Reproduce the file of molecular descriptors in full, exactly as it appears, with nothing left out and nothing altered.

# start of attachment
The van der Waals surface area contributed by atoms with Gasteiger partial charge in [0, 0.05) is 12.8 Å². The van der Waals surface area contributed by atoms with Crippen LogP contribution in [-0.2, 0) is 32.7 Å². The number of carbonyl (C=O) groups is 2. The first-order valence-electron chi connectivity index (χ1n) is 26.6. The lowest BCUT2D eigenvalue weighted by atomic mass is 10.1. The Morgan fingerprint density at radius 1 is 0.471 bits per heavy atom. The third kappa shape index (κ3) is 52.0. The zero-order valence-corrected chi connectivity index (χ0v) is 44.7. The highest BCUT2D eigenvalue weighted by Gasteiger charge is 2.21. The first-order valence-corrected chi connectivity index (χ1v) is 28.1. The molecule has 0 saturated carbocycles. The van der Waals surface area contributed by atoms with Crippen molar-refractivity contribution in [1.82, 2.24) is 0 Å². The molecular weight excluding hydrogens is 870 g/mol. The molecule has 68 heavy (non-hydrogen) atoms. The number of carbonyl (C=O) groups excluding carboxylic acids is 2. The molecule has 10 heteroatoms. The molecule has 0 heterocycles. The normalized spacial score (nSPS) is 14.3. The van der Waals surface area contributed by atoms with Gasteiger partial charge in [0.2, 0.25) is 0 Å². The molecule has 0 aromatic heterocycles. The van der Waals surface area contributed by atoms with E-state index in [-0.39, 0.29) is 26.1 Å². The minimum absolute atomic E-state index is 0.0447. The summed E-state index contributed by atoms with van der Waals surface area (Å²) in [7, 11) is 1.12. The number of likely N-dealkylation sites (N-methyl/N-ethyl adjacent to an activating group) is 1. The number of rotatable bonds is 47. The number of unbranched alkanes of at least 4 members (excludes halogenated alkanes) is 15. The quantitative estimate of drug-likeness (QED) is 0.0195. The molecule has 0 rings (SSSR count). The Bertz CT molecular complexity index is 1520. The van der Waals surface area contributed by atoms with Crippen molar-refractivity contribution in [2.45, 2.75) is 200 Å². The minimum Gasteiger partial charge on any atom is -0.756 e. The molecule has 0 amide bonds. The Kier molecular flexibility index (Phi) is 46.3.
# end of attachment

The van der Waals surface area contributed by atoms with Gasteiger partial charge in [0, 0.05) is 12.8 Å². The van der Waals surface area contributed by atoms with Crippen LogP contribution in [-0.2, 0) is 32.7 Å². The number of carbonyl (C=O) groups is 2. The first-order valence-electron chi connectivity index (χ1n) is 26.6. The lowest BCUT2D eigenvalue weighted by atomic mass is 10.1. The Morgan fingerprint density at radius 1 is 0.471 bits per heavy atom. The third kappa shape index (κ3) is 52.0. The zero-order valence-corrected chi connectivity index (χ0v) is 44.7. The highest BCUT2D eigenvalue weighted by Gasteiger charge is 2.21. The first-order valence-corrected chi connectivity index (χ1v) is 28.1. The molecule has 0 saturated carbocycles. The van der Waals surface area contributed by atoms with Crippen molar-refractivity contribution in [1.82, 2.24) is 0 Å². The molecular weight excluding hydrogens is 870 g/mol. The molecule has 68 heavy (non-hydrogen) atoms. The number of carbonyl (C=O) groups excluding carboxylic acids is 2. The molecule has 10 heteroatoms. The molecule has 0 heterocycles. The normalized spacial score (nSPS) is 14.3. The van der Waals surface area contributed by atoms with Gasteiger partial charge in [0.2, 0.25) is 0 Å². The molecule has 0 aromatic heterocycles. The van der Waals surface area contributed by atoms with E-state index in [-0.39, 0.29) is 26.1 Å². The minimum absolute atomic E-state index is 0.0447. The summed E-state index contributed by atoms with van der Waals surface area (Å²) in [7, 11) is 1.12. The number of likely N-dealkylation sites (N-methyl/N-ethyl adjacent to an activating group) is 1. The number of rotatable bonds is 47. The number of unbranched alkanes of at least 4 members (excludes halogenated alkanes) is 15. The quantitative estimate of drug-likeness (QED) is 0.0195. The molecule has 0 rings (SSSR count). The Bertz CT molecular complexity index is 1520. The van der Waals surface area contributed by atoms with Crippen molar-refractivity contribution in [2.45, 2.75) is 200 Å². The minimum Gasteiger partial charge on any atom is -0.756 e. The molecule has 0 amide bonds. The Kier molecular flexibility index (Phi) is 46.3.